State and local agencies discuss ways of keeping seniors safe

State and local agencies discuss ways of keeping seniors safe

NORTH CHARLESTON, SC (WCSC) - State lawmakers, department of health officials, and local government leaders met Wednesday to discuss concerns surrounding the elderly in South Carolina.

Two women who lived in assisted living communities in the Charleston area have died in the last three months after managing to wander out of the building.

Now leaders are looking for solutions to keeping your loved ones safe.

"One death is one too many, one incident is one too many with our seniors," said Charleston County Representative Wendell Gilliard. "God knows we treat animals with dignity and respect. We need to do the same, if not more for our seniors."

There are 466 assisted living centers in South Carolina, and 194 nursing homes.

Gwen Thompson, Chief of the Bureau of Health Facilities with the Department of Health and Environmental Control, said there are major differences between these facilities.

Assisted living centers are meant to keep residents living as independently as possible, providing room, board, and a degree of personal assistance. Whereas nursing homes provide more intermediate care or skilled nursing care.

Thompson said the department takes complaints against all facilities very seriously.

She believes there's no clear cut answer to preventing situations from the past from happening again, but does feel one of the issues boils down to the staff.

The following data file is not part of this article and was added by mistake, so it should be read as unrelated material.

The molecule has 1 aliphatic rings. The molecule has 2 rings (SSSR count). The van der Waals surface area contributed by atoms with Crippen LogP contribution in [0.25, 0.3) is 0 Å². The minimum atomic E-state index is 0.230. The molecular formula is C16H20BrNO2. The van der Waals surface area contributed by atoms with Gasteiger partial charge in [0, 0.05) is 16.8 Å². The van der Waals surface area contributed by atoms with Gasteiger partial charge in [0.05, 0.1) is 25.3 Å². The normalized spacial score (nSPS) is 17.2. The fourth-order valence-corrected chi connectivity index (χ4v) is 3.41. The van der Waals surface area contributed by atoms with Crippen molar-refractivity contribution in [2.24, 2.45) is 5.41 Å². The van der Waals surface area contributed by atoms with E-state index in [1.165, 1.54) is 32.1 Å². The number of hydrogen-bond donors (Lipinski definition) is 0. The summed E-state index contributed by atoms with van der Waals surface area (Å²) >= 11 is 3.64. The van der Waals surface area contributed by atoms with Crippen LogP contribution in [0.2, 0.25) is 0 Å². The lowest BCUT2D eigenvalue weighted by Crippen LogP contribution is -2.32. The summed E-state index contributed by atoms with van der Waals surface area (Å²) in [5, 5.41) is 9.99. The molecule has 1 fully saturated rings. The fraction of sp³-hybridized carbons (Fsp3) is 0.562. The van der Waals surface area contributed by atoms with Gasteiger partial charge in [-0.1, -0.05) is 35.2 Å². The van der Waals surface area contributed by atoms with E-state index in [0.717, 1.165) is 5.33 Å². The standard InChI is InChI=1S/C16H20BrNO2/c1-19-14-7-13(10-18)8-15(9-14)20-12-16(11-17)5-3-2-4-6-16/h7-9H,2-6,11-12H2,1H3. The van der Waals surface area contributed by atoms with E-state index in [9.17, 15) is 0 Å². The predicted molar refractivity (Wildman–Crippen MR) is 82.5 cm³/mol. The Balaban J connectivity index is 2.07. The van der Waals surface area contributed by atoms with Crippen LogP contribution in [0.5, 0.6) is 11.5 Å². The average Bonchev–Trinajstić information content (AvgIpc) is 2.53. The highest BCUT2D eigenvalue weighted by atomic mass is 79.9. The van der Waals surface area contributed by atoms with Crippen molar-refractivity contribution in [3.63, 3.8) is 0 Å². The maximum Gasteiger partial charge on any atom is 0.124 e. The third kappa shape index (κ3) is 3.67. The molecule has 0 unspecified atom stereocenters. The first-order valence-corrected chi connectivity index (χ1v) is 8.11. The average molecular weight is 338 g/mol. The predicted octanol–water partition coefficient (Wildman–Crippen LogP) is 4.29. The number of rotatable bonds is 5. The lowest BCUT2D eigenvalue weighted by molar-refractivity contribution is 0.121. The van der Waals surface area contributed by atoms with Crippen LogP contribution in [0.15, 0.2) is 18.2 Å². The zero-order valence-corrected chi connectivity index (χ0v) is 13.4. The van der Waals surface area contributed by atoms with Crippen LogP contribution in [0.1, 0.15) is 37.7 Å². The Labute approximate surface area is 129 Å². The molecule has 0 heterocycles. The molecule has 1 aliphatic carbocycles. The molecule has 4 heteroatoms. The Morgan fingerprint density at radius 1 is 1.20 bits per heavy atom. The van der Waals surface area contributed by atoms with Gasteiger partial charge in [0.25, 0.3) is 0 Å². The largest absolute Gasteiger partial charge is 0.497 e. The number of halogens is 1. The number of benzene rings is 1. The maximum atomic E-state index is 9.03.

"If you don't hire staff that is trained, if you don't hire staff that is dependable, how dependable are they?" she said. "[How dependable] is it when they're all out smoking? They're not doing their job."

According to state regulations, minimum staffing ratios for assisted living centers have one employee for every eight residents during peak hours (7 a.m. to 7 p.m.), one employee for every 30 residents during off-peak hours (7 p.m. to 7 a.m.).

Gilliard said the latter was most shocking fact after researching regulations for facilities.

"What I'm hearing today is the regulations that are in place are too soft," he said. "We have to make the owners of these facilities understand that enough is enough. We're not going to stand for it anymore."

"Vulnerable adults don't necessarily sleep," said Kim Ford, North Charleston's Mayor's Office on Aging. "You have things such as sundowners, and dementia, and with those type of diagnoses people sometimes aren't sleeping. They can get their nights and days mixed up. There are medications they're on that don't make them sleep."

For nursing homes there must be one licensed nursing employee per every 44 residents per shift and in the staff area; 2 licensed nursing employees per every 45 residents (or more) per work area for shift one; and one licensed nursing employee per every 45 residents (or more) per work area for shifts two and three. Non-licensed nursing staff regulations show one employee for every nine residents for shift one; one employee for every 13 residents for shift two; and one employee for every 22 residents for shift three.

Leaders also discussed monitoring solutions to prevent seniors from wandering off.

Richland County Representative Leon Howard suggested GPS monitoring devices.

"We can't keep looking at it like it's just a 90-year-old person, oh well," Howard said. "GPS systems are too expensive… we can't do that. One life is far more valuable than what it's going to cost for a GPS system."

Thompson said they don't wand residents to feel like they're in an institution by creating monitoring devices for them. Lawmakers agree, but say there should be a way around it.

"If we can use modern day technology to improve the lives of our seniors, then we need to jump on it," Gilliard said. "You'll be hearing more about that."

Gilliard said he will be looking over options and plans to pre-file bills to change regulations with these care facilities.

Howard added changes will be coming, and is willing to debate these changes during the legislative session.

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